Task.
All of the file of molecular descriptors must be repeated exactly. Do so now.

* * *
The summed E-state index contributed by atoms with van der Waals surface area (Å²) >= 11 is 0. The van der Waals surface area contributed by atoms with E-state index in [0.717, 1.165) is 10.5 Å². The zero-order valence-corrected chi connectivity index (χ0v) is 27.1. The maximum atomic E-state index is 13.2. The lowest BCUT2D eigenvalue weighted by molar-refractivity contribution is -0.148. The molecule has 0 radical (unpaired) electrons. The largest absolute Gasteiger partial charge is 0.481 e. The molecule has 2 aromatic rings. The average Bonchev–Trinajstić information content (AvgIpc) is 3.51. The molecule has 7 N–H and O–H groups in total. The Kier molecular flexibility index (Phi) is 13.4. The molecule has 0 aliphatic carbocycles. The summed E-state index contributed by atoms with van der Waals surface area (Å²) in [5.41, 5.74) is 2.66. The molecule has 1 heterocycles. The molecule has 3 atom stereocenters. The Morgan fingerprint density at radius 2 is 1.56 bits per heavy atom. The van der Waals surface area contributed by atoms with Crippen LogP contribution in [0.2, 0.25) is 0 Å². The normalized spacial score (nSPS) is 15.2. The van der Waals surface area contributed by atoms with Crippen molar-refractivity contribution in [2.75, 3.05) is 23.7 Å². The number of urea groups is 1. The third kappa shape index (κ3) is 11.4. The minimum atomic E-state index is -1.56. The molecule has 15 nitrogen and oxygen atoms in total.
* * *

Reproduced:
The summed E-state index contributed by atoms with van der Waals surface area (Å²) >= 11 is 0. The van der Waals surface area contributed by atoms with E-state index in [0.717, 1.165) is 10.5 Å². The zero-order valence-corrected chi connectivity index (χ0v) is 27.1. The maximum atomic E-state index is 13.2. The lowest BCUT2D eigenvalue weighted by molar-refractivity contribution is -0.148. The molecule has 0 radical (unpaired) electrons. The largest absolute Gasteiger partial charge is 0.481 e. The molecule has 2 aromatic rings. The average Bonchev–Trinajstić information content (AvgIpc) is 3.51. The molecule has 7 N–H and O–H groups in total. The Kier molecular flexibility index (Phi) is 13.4. The molecule has 0 aliphatic carbocycles. The summed E-state index contributed by atoms with van der Waals surface area (Å²) in [5.41, 5.74) is 2.66. The molecule has 1 heterocycles. The molecule has 3 atom stereocenters. The Morgan fingerprint density at radius 2 is 1.56 bits per heavy atom. The van der Waals surface area contributed by atoms with Crippen LogP contribution in [0.2, 0.25) is 0 Å². The normalized spacial score (nSPS) is 15.2. The van der Waals surface area contributed by atoms with Crippen molar-refractivity contribution in [2.75, 3.05) is 23.7 Å². The number of urea groups is 1. The third kappa shape index (κ3) is 11.4. The minimum atomic E-state index is -1.56. The molecule has 15 nitrogen and oxygen atoms in total.